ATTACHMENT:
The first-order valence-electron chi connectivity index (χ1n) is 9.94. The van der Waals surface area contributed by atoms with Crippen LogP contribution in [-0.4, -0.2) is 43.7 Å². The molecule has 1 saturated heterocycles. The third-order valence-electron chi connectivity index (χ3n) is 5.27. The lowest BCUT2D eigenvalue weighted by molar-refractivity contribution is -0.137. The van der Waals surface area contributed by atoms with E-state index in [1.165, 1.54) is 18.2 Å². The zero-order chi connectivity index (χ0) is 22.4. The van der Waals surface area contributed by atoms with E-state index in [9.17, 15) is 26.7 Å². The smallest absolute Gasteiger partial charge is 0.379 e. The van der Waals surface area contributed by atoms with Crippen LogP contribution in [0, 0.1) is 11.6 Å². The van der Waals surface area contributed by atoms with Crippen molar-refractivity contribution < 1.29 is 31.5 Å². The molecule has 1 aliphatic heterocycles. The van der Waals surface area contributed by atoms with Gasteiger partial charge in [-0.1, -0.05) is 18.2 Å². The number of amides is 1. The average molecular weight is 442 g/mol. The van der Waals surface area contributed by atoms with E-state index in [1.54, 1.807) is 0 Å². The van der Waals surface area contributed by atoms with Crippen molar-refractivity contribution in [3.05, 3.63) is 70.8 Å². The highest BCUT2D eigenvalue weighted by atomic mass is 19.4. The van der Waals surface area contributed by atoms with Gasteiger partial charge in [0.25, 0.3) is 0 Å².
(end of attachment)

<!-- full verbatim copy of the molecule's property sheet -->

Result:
The first-order valence-electron chi connectivity index (χ1n) is 9.94. The van der Waals surface area contributed by atoms with Crippen LogP contribution in [-0.4, -0.2) is 43.7 Å². The molecule has 1 saturated heterocycles. The third-order valence-electron chi connectivity index (χ3n) is 5.27. The lowest BCUT2D eigenvalue weighted by molar-refractivity contribution is -0.137. The van der Waals surface area contributed by atoms with E-state index in [1.165, 1.54) is 18.2 Å². The zero-order chi connectivity index (χ0) is 22.4. The van der Waals surface area contributed by atoms with E-state index in [9.17, 15) is 26.7 Å². The smallest absolute Gasteiger partial charge is 0.379 e. The van der Waals surface area contributed by atoms with Crippen LogP contribution in [0, 0.1) is 11.6 Å². The van der Waals surface area contributed by atoms with Crippen molar-refractivity contribution < 1.29 is 31.5 Å². The molecule has 1 aliphatic heterocycles. The van der Waals surface area contributed by atoms with Gasteiger partial charge in [-0.1, -0.05) is 18.2 Å². The number of amides is 1. The average molecular weight is 442 g/mol. The van der Waals surface area contributed by atoms with E-state index in [1.54, 1.807) is 0 Å². The van der Waals surface area contributed by atoms with Crippen molar-refractivity contribution in [3.05, 3.63) is 70.8 Å². The highest BCUT2D eigenvalue weighted by atomic mass is 19.4. The van der Waals surface area contributed by atoms with Gasteiger partial charge in [0.25, 0.3) is 0 Å².